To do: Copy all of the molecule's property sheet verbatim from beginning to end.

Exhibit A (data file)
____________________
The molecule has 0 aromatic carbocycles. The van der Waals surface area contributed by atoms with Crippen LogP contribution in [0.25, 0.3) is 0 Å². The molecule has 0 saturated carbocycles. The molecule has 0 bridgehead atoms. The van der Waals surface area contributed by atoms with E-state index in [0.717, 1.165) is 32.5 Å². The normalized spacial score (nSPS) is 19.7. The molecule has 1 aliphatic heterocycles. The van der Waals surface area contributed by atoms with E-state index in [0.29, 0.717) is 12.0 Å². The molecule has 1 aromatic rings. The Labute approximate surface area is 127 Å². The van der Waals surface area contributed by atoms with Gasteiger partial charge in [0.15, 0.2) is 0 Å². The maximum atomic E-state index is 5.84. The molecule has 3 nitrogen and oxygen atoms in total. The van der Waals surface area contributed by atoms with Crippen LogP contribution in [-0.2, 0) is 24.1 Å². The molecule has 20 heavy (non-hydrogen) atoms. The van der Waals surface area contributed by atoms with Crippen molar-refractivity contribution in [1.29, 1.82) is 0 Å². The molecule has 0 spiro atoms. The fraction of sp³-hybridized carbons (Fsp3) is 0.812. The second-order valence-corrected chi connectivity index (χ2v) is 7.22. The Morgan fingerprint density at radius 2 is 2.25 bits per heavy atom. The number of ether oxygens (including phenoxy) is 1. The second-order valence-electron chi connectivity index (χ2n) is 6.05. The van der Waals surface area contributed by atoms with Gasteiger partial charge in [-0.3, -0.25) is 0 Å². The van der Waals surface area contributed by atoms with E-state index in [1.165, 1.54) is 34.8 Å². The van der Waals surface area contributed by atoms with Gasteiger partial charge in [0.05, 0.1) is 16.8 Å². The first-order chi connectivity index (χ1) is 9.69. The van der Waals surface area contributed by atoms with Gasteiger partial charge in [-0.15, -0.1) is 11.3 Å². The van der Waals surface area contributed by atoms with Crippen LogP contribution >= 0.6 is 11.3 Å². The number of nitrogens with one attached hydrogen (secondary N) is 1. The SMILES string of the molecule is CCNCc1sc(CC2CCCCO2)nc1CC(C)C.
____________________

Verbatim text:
The molecule has 0 aromatic carbocycles. The van der Waals surface area contributed by atoms with Crippen LogP contribution in [0.25, 0.3) is 0 Å². The molecule has 0 saturated carbocycles. The molecule has 0 bridgehead atoms. The van der Waals surface area contributed by atoms with E-state index in [0.717, 1.165) is 32.5 Å². The normalized spacial score (nSPS) is 19.7. The molecule has 1 aliphatic heterocycles. The van der Waals surface area contributed by atoms with E-state index in [0.29, 0.717) is 12.0 Å². The molecule has 1 aromatic rings. The Labute approximate surface area is 127 Å². The van der Waals surface area contributed by atoms with Gasteiger partial charge in [0.15, 0.2) is 0 Å². The maximum atomic E-state index is 5.84. The molecule has 3 nitrogen and oxygen atoms in total. The van der Waals surface area contributed by atoms with Crippen LogP contribution in [-0.2, 0) is 24.1 Å². The molecule has 20 heavy (non-hydrogen) atoms. The van der Waals surface area contributed by atoms with Crippen molar-refractivity contribution in [1.29, 1.82) is 0 Å². The molecule has 0 spiro atoms. The fraction of sp³-hybridized carbons (Fsp3) is 0.812. The second-order valence-corrected chi connectivity index (χ2v) is 7.22. The Morgan fingerprint density at radius 2 is 2.25 bits per heavy atom. The number of ether oxygens (including phenoxy) is 1. The second-order valence-electron chi connectivity index (χ2n) is 6.05. The van der Waals surface area contributed by atoms with Gasteiger partial charge in [-0.3, -0.25) is 0 Å². The van der Waals surface area contributed by atoms with E-state index in [1.165, 1.54) is 34.8 Å². The van der Waals surface area contributed by atoms with Gasteiger partial charge in [0.05, 0.1) is 16.8 Å². The first-order chi connectivity index (χ1) is 9.69. The van der Waals surface area contributed by atoms with Gasteiger partial charge in [-0.15, -0.1) is 11.3 Å². The van der Waals surface area contributed by atoms with Crippen LogP contribution >= 0.6 is 11.3 Å². The number of nitrogens with one attached hydrogen (secondary N) is 1. The SMILES string of the molecule is CCNCc1sc(CC2CCCCO2)nc1CC(C)C.